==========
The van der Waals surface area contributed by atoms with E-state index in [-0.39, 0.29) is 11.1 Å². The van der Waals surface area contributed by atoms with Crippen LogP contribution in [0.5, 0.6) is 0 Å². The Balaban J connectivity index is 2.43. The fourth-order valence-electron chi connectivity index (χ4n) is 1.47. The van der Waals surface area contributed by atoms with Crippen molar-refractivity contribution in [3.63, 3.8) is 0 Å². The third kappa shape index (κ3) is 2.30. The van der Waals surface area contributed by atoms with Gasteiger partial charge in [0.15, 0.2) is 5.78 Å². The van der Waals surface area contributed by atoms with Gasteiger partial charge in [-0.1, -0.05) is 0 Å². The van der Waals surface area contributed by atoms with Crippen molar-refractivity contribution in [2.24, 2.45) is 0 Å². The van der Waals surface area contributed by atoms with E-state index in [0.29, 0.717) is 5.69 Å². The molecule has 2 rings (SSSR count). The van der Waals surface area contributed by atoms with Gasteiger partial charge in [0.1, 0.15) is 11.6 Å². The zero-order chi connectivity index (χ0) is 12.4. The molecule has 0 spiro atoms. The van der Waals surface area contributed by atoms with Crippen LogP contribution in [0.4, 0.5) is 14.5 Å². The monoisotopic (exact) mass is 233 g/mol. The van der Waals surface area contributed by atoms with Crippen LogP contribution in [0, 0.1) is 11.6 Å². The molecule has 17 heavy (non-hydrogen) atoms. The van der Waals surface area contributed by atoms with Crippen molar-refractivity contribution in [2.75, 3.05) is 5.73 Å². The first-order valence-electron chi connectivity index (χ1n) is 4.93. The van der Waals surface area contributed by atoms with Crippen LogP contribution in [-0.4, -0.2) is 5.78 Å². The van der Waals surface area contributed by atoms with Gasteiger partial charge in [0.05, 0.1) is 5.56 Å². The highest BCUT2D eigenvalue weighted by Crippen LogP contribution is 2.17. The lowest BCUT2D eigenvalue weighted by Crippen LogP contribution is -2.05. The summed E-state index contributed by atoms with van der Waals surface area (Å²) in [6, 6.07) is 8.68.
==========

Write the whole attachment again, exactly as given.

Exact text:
The van der Waals surface area contributed by atoms with E-state index in [-0.39, 0.29) is 11.1 Å². The van der Waals surface area contributed by atoms with Crippen LogP contribution in [0.5, 0.6) is 0 Å². The Balaban J connectivity index is 2.43. The fourth-order valence-electron chi connectivity index (χ4n) is 1.47. The van der Waals surface area contributed by atoms with Crippen molar-refractivity contribution in [3.63, 3.8) is 0 Å². The third kappa shape index (κ3) is 2.30. The van der Waals surface area contributed by atoms with Gasteiger partial charge in [0.15, 0.2) is 5.78 Å². The van der Waals surface area contributed by atoms with Gasteiger partial charge in [-0.1, -0.05) is 0 Å². The van der Waals surface area contributed by atoms with Crippen molar-refractivity contribution in [2.24, 2.45) is 0 Å². The van der Waals surface area contributed by atoms with E-state index in [0.29, 0.717) is 5.69 Å². The molecule has 2 rings (SSSR count). The van der Waals surface area contributed by atoms with Gasteiger partial charge in [0.1, 0.15) is 11.6 Å². The zero-order chi connectivity index (χ0) is 12.4. The molecule has 0 spiro atoms. The van der Waals surface area contributed by atoms with Crippen LogP contribution in [0.4, 0.5) is 14.5 Å². The monoisotopic (exact) mass is 233 g/mol. The van der Waals surface area contributed by atoms with Crippen LogP contribution in [0, 0.1) is 11.6 Å². The molecule has 17 heavy (non-hydrogen) atoms. The van der Waals surface area contributed by atoms with Crippen molar-refractivity contribution in [2.75, 3.05) is 5.73 Å². The first-order valence-electron chi connectivity index (χ1n) is 4.93. The van der Waals surface area contributed by atoms with Crippen LogP contribution in [-0.4, -0.2) is 5.78 Å². The van der Waals surface area contributed by atoms with Gasteiger partial charge in [0.05, 0.1) is 5.56 Å². The highest BCUT2D eigenvalue weighted by Crippen LogP contribution is 2.17. The lowest BCUT2D eigenvalue weighted by Crippen LogP contribution is -2.05. The summed E-state index contributed by atoms with van der Waals surface area (Å²) in [6, 6.07) is 8.68.